Oil up again as unidentified sources say U.S. reserves to be refilled

  • Investing.com
  • Commodities News
Oil up again as unidentified sources say U.S. reserves to be refilled
Credit: © Reuters.

Investing.com -- Crude prices rose for a third straight session on thinly-sourced reports that the Biden administration will cancel remaining draws from the Strategic Petroleum Reserve, or SPR, and fill it up instead with what could be as many as 200 million barrels or more.

Up until the reports about the SPR surfaced in early afternoon trading, both U.S. crude and global oil benchmark Brent had been down as much as 2% on caution ahead of Wednesday’s release of key inflation data.

The Biden administration’s use of the SPR has been a highly-charged matter for oil bulls and opponents of President Joe Biden. Both sides accuse him of indiscriminately releasing hundreds of millions of barrels from the stockpile to subdue crude prices and shore up his political standing with American voters — when the reserve is meant for emergency use, in times of critically short oil supply. Biden, in his defense, said he authorized the release of more than 200M barrels from the SPR to reduce record high pump prices of fuel, which stood at above $5 per gallon last June and now hovers at around $3.50. The administration also blames last year’s high crude prices for U.S. inflation getting to four-decade highs of above 9% in June.

New York-traded West Texas Intermediate, or WTI , crude settled up 55 cents, or 0.8%, at $73.71 per barrel. The U.S. crude benchmark had risen $1.82 on Monday and $2.78 on Friday. Week-to-date, WTI was up around 3% after three prior weeks of losses totaling 13%.

London-traded Brent crude settled up 43 cents, or 0.6%, at $77.44. The global oil benchmark had gained $1.71 in the previous session and $2.80 prior to that. Week-to-date, Brent is up around 3% after three prior weeks of losses totaling more than 12%.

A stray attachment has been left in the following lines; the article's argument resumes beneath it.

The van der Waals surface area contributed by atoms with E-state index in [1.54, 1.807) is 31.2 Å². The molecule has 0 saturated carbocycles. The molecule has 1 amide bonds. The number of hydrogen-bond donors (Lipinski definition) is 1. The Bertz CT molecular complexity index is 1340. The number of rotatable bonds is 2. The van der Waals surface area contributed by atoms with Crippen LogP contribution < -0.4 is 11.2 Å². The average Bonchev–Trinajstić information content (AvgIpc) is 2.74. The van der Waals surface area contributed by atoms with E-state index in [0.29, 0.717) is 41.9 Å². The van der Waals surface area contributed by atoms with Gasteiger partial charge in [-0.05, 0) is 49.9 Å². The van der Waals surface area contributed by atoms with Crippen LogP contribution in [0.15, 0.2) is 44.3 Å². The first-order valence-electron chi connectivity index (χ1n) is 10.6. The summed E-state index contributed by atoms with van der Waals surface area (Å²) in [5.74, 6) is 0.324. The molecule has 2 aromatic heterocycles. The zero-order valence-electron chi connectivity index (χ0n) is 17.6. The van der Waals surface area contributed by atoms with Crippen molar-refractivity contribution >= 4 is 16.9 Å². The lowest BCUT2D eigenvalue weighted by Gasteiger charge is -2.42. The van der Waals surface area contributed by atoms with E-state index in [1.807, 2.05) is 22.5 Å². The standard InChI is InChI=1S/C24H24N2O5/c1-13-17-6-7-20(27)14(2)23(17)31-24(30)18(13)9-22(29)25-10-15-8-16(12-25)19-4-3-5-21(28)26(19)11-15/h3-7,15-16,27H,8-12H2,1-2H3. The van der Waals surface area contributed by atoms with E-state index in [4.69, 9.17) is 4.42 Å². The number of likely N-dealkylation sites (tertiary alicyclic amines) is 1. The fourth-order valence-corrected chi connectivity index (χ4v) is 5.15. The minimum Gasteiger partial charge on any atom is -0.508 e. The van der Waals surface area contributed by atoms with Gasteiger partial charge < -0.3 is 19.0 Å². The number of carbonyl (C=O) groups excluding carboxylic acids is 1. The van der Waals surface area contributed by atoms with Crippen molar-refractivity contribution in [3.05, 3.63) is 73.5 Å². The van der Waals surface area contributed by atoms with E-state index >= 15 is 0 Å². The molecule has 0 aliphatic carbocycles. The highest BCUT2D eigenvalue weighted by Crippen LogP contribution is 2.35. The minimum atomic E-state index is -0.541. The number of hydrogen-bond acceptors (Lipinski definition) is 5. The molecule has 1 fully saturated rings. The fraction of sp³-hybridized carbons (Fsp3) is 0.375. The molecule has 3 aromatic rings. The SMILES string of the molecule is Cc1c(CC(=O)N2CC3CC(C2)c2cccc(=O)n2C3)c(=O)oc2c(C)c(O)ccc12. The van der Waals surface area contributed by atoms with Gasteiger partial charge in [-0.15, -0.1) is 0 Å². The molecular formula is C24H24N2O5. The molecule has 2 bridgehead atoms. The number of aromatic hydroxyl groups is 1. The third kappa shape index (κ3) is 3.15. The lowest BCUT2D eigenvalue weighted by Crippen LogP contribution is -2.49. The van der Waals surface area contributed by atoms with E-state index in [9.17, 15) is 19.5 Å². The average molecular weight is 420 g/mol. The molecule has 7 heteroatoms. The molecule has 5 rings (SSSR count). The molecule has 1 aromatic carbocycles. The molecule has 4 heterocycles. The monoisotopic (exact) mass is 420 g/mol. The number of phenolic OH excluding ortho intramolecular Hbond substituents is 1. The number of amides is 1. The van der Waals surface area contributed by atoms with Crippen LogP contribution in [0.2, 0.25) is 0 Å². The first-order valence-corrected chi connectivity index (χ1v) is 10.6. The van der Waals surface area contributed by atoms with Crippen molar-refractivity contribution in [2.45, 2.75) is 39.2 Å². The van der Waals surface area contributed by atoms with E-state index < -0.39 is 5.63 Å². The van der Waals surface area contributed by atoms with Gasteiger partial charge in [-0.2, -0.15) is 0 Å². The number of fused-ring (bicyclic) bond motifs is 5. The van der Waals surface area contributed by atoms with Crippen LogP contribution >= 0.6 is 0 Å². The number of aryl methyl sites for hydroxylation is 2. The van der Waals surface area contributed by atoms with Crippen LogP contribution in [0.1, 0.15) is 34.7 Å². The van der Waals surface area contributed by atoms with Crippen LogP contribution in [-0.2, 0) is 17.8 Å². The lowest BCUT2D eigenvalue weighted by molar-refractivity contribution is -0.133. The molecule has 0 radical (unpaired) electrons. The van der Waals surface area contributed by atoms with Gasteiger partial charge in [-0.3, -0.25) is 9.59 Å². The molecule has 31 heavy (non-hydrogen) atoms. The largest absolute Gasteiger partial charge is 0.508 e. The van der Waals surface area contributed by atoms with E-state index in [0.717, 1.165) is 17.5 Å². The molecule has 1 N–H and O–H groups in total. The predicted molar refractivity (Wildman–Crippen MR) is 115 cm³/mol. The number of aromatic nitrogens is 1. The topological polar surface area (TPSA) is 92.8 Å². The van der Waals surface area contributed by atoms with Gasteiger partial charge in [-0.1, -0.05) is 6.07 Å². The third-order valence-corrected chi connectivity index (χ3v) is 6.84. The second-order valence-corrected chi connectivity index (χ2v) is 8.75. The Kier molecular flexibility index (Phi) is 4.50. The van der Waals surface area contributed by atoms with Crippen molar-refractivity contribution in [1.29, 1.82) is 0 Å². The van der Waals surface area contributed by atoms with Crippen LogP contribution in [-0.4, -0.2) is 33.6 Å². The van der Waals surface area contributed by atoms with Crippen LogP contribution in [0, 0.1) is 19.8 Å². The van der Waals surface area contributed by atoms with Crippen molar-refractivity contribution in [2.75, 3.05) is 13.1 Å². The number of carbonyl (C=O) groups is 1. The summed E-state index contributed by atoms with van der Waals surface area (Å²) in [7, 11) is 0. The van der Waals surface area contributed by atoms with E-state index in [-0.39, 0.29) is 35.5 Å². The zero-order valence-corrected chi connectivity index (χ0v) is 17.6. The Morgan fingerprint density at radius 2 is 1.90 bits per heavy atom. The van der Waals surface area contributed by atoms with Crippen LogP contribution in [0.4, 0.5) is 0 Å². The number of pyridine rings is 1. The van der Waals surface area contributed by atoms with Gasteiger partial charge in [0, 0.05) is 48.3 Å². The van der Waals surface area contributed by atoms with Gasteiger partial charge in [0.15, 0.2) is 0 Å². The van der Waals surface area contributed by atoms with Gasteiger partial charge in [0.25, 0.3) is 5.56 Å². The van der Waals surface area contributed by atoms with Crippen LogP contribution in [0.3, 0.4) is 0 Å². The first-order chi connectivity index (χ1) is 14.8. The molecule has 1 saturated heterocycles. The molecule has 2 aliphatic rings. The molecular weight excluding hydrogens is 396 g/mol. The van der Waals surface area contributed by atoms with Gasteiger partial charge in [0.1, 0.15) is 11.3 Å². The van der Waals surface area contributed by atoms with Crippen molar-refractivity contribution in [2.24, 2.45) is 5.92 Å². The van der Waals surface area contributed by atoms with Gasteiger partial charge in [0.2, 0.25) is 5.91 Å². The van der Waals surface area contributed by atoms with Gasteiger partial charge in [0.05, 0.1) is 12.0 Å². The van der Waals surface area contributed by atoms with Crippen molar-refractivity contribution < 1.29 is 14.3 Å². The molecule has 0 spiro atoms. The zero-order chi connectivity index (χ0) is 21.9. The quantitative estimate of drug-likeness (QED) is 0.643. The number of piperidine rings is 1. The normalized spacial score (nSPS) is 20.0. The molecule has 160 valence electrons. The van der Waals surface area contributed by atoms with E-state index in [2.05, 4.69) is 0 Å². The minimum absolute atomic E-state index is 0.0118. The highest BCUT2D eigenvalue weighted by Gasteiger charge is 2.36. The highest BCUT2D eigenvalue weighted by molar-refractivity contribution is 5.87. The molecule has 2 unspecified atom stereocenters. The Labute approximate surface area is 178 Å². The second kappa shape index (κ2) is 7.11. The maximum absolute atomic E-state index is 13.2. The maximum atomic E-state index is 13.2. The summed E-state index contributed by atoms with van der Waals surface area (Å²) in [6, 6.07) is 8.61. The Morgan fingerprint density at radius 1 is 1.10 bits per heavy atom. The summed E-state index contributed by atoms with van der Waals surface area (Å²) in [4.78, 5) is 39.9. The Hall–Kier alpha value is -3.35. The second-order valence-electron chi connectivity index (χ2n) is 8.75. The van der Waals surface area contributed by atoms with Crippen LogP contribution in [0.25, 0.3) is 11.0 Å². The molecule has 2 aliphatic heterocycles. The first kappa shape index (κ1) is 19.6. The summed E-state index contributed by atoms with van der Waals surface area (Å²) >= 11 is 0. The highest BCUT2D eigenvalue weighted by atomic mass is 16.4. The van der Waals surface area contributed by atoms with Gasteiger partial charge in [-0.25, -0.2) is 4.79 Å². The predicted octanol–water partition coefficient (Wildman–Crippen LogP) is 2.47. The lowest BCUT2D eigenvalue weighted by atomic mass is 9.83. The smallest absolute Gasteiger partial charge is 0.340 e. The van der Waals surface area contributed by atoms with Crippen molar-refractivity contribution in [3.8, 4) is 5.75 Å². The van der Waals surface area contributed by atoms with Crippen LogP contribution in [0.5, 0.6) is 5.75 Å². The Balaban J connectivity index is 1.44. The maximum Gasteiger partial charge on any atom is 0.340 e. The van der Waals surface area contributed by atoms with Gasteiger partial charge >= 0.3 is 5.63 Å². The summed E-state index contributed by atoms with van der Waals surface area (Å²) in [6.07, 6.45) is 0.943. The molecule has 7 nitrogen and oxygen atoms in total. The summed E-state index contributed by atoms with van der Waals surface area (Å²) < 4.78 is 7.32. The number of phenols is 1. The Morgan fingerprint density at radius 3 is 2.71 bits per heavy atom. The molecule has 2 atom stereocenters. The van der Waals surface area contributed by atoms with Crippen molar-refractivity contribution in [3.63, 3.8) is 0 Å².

Tuesday’s higher close came as Bloomberg reported that the Biden administration announced it was canceling some 140M barrels of previously mandated sales of SPR and would begin replenishing strategic reserves later this year. There were no further details quoting any official from the administration to confirm the authenticity of the report.

Another headline attributed to an unnamed source said the administration “plans to begin buying oil to refill the SPR after completing maintenance work this year.”

On Twitter, a headline attributed to CNBC, meanwhile, said U.S. officials are also “weighing future SPR drawdowns in the new year if prices spike post-embargo/price cap.”

Analysts said the rash of weakly-sourced headlines was confusing in the least.

“So, which is which?” asked John Kilduff, partner at New York energy hedge fund Again Capital. “Are we going to build the SPR again right away, which would be bullish for prices, or are we going to wait till the so-called maintenance period, which would be not-so bullish, or rather negative, for prices? And if we’ll start drawing again if prices spike, shouldn’t that mean any rally would be tempered?”

Market participants were also on the lookout for U.S. weekly oil inventory data, due after market settlement from API, or the American Petroleum Institute.

The API will release at approximately 16:30 ET (20:30 GMT) a snapshot of closing balances on U.S. crude, gasoline and distillates for the week ended May 5. The numbers serve as a precursor to official inventory data on the same due from the U.S. Energy Information Administration on Wednesday.

For last week, analysts tracked by Investing.com expect the EIA to report a crude stockpile drop of 0.917M barrels, versus the 1.28M barrel reduction reported during the week to April 28.

On the gasoline inventory front, the consensus is for a draw of 1.233M barrels over the 1.743M build in the previous week. Automotive fuel gasoline is the No. 1 U.S. fuel product.

With distillate stockpiles , the expectation is for a drop of 0.808M barrels versus the prior week’s deficit of 1.191M. Distillates, which are refined into heating oil , diesel for trucks, buses, trains and ships and fuel for jets, have been the strongest component of the U.S. petroleum complex in terms of demand.

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